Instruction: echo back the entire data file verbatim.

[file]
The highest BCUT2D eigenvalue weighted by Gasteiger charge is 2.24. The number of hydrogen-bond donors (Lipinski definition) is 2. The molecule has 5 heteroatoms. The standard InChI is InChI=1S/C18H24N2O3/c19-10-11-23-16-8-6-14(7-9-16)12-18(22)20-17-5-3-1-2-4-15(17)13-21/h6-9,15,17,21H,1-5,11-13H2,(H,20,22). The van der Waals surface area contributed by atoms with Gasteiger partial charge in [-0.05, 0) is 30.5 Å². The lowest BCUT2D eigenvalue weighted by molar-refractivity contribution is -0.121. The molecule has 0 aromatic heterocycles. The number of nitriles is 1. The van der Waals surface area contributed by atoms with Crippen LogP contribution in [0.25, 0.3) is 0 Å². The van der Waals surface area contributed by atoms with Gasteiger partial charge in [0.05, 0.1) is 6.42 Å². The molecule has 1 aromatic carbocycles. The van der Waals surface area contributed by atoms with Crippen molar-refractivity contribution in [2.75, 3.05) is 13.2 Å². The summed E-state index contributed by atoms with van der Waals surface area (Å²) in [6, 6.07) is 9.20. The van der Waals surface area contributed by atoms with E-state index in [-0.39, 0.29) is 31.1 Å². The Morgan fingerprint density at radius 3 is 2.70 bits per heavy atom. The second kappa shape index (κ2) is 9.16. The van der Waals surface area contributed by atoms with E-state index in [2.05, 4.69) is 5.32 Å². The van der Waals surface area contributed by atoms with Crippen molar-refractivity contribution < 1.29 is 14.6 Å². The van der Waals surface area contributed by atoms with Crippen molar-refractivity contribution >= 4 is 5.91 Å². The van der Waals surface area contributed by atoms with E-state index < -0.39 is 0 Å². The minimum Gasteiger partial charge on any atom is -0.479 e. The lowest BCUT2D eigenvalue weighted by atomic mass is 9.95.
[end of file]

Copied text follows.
The highest BCUT2D eigenvalue weighted by Gasteiger charge is 2.24. The number of hydrogen-bond donors (Lipinski definition) is 2. The molecule has 5 heteroatoms. The standard InChI is InChI=1S/C18H24N2O3/c19-10-11-23-16-8-6-14(7-9-16)12-18(22)20-17-5-3-1-2-4-15(17)13-21/h6-9,15,17,21H,1-5,11-13H2,(H,20,22). The van der Waals surface area contributed by atoms with Gasteiger partial charge in [-0.05, 0) is 30.5 Å². The lowest BCUT2D eigenvalue weighted by molar-refractivity contribution is -0.121. The molecule has 0 aromatic heterocycles. The number of nitriles is 1. The van der Waals surface area contributed by atoms with Crippen LogP contribution in [0.25, 0.3) is 0 Å². The van der Waals surface area contributed by atoms with Gasteiger partial charge in [0.05, 0.1) is 6.42 Å². The molecule has 1 aromatic carbocycles. The van der Waals surface area contributed by atoms with Crippen molar-refractivity contribution in [2.75, 3.05) is 13.2 Å². The summed E-state index contributed by atoms with van der Waals surface area (Å²) in [6, 6.07) is 9.20. The van der Waals surface area contributed by atoms with E-state index in [-0.39, 0.29) is 31.1 Å². The Morgan fingerprint density at radius 3 is 2.70 bits per heavy atom. The second kappa shape index (κ2) is 9.16. The van der Waals surface area contributed by atoms with E-state index in [2.05, 4.69) is 5.32 Å². The van der Waals surface area contributed by atoms with Crippen molar-refractivity contribution < 1.29 is 14.6 Å². The van der Waals surface area contributed by atoms with Crippen molar-refractivity contribution >= 4 is 5.91 Å². The van der Waals surface area contributed by atoms with E-state index < -0.39 is 0 Å². The minimum Gasteiger partial charge on any atom is -0.479 e. The lowest BCUT2D eigenvalue weighted by atomic mass is 9.95.